When Leo Palm was a young man living on his parent’s farm he was completely happy and contented with the rural lifestyle to which he was born.
He loved the satisfaction that comes after a hard day’s work, the joy of working with his beloved horses and the pleasure derived from making a living from the land.
Now that he has reached his 90th birthday nothing has changed.
He still loves the simple things in life and seems to be the kind of person who has the natural ability to greet each new day with optimism and gratefulness.
Sitting at the scrubbed kitchen table with his wife Ruth, while spruce trees outside the window create a pleasing backdrop, Palm reflects on a life well lived.
The Palm’s farm, located a few miles south of Rimbey truly is a lovely, serene place, with open spaces shaded by plenty of trees.
Leo Palm was born in his grandma’s house in the Sunset Hills near Eckville on Sept. 1, 1926. He was born to William and Irene Palm, the oldest of eight children.
As a young man he wasn’t much interested in book learning, preferring to get his education through hard work and tests that life outside the classroom had to offer.
“I never liked school much,” he said. “My dad said I should go to school, but I liked being on the farm, working hard and being with the horses. I loved horses.”
Ironically, the young man who didn’t like school ended up marrying a schoolteacher, a young lady who had come to teach at the Estonian school near the Palm homestead.
The two met for the first time one day when the threshing crew that Palm was working on came in for a meal at the farmhouse where the young teacher was receiving board and room.
He said Ruth was his first and only girlfriend, but it wasn’t love at first sight.
“It was love after threshing,” he said with a chuckle. “And it turned out alright.”
The couple was married in 1950.
He said he has no advice for young couples regarding marriage. He added, however, that his wife has always supported him in his endeavors and they were a good team, always going in the same direction.
“She’s been with me all the way,” he said.
Ruth just smiled and nodded at her husband’s words.
“You have to respect the other person. No two people are alike and you have to listen to each other.”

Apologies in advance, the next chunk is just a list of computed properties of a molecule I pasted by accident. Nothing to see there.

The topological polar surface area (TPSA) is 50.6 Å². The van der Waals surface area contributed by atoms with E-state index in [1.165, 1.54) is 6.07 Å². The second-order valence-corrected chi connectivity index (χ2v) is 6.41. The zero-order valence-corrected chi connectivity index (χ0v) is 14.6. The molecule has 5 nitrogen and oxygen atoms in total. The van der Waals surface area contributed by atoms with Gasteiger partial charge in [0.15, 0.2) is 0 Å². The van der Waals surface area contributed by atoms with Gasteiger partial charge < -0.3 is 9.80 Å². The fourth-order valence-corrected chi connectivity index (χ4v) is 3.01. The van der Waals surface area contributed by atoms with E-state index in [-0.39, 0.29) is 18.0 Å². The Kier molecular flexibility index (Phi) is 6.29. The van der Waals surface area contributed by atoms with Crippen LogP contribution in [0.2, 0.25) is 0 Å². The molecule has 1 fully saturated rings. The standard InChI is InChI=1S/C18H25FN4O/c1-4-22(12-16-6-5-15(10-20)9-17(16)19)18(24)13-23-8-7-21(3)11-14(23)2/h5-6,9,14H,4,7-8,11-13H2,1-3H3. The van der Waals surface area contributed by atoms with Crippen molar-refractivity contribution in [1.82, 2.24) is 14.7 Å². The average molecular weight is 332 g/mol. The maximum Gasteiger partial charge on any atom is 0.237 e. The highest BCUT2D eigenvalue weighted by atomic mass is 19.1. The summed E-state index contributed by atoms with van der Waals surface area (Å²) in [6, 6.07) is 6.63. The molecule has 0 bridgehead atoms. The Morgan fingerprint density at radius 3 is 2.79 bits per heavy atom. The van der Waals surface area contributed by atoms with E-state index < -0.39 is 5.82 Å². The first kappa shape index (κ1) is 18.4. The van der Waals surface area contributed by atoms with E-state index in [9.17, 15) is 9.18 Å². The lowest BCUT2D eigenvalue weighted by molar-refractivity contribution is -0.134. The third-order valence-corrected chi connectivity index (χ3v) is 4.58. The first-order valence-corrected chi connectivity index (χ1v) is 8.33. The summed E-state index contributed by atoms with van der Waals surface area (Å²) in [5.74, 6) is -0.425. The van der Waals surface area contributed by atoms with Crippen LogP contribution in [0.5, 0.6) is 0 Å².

Palm and his wife agreed that farming nowadays is difficult, filled with many financial challenges. In spite of those hurdles, the long time farmer believes if there’s a will, there’s a way.
“When I was young and frisky I cleared 30 acres with an ax and a grub hoe,” he recalled. “If you really want to, there has to be a way. You still have to feed people.”
The couple moved to the farm near Rimbey in 1955. They are still on the original homestead and built the house where they still reside in 1961.
“It’s so nice to be here,” said Palm. “There is no place on earth I’d rather be.”
Ruth and Leo Palm raised nine children. Two of their children, Lois and Gord, passed away as young adults. They have 23 grandchildren and 12 great grandchildren.
Throughout the years the couple has lived through joy and sadness, heartbreak and laughter, experienced the excitement of welcoming new babies into the family and felt the devastating sorrow when loved ones passed away.
Music has played a major role in their life. Ruth is an accomplished pianist and her husband taught himself to play the violin when his children were studying music at school.
The couple loved to dance and could often be seen on the dance floor cutting a rug or socializing with friends at old time dances.
One year they spent a month in Finland, exploring Leo’s family roots.
About five years ago Palm had a stroke. The stroke limited his mobility somewhat, but he still likes to go to dances and visit with friends and neighbours.
“I like to see the people and visit,” he said.
Palm’s love of horses has spilled over into an interesting collection of horse paraphernalia including saddles and bridles. The items are stored in a little shed he calls his museum. A wringer washer, coal and wood stove, lanterns and other antique items are also included in the museum.
Palm is also the proud owner of cupboards owned by grandparents on both sides of the family. He has an eye for antiques and what might be junk to another man is a treasure to him.
“You have to be careful what you haul to the dump,” he said.
Reflecting on his life, Palm feels fortunate to enjoy each day and make the best of every moment. He said he tried cigarettes when he was 12 year old, but gave the package to his father as smoking made him sick. He was never interested in partaking in alcoholic beverages and says he can count the number of times on one hand he has ever been in a drinking establishment.
And while he may not be rich in the monetary sense, living a good, clean simple life and being contented with his lot in life seems to have made him very rich, indeed.
“I like to sit outside and just admire the trees I planted and I like it when my horses come around the corner. “
He very much enjoyed his 90th birthday party that was attended by about 150 family and friends. A surprise visit by a grandson coming from Sweden and two men whom he had gone to school with were among the many wonderful highlights.
“It was nice to see those boys,” he said. “I still call them boys,” he said with a laugh.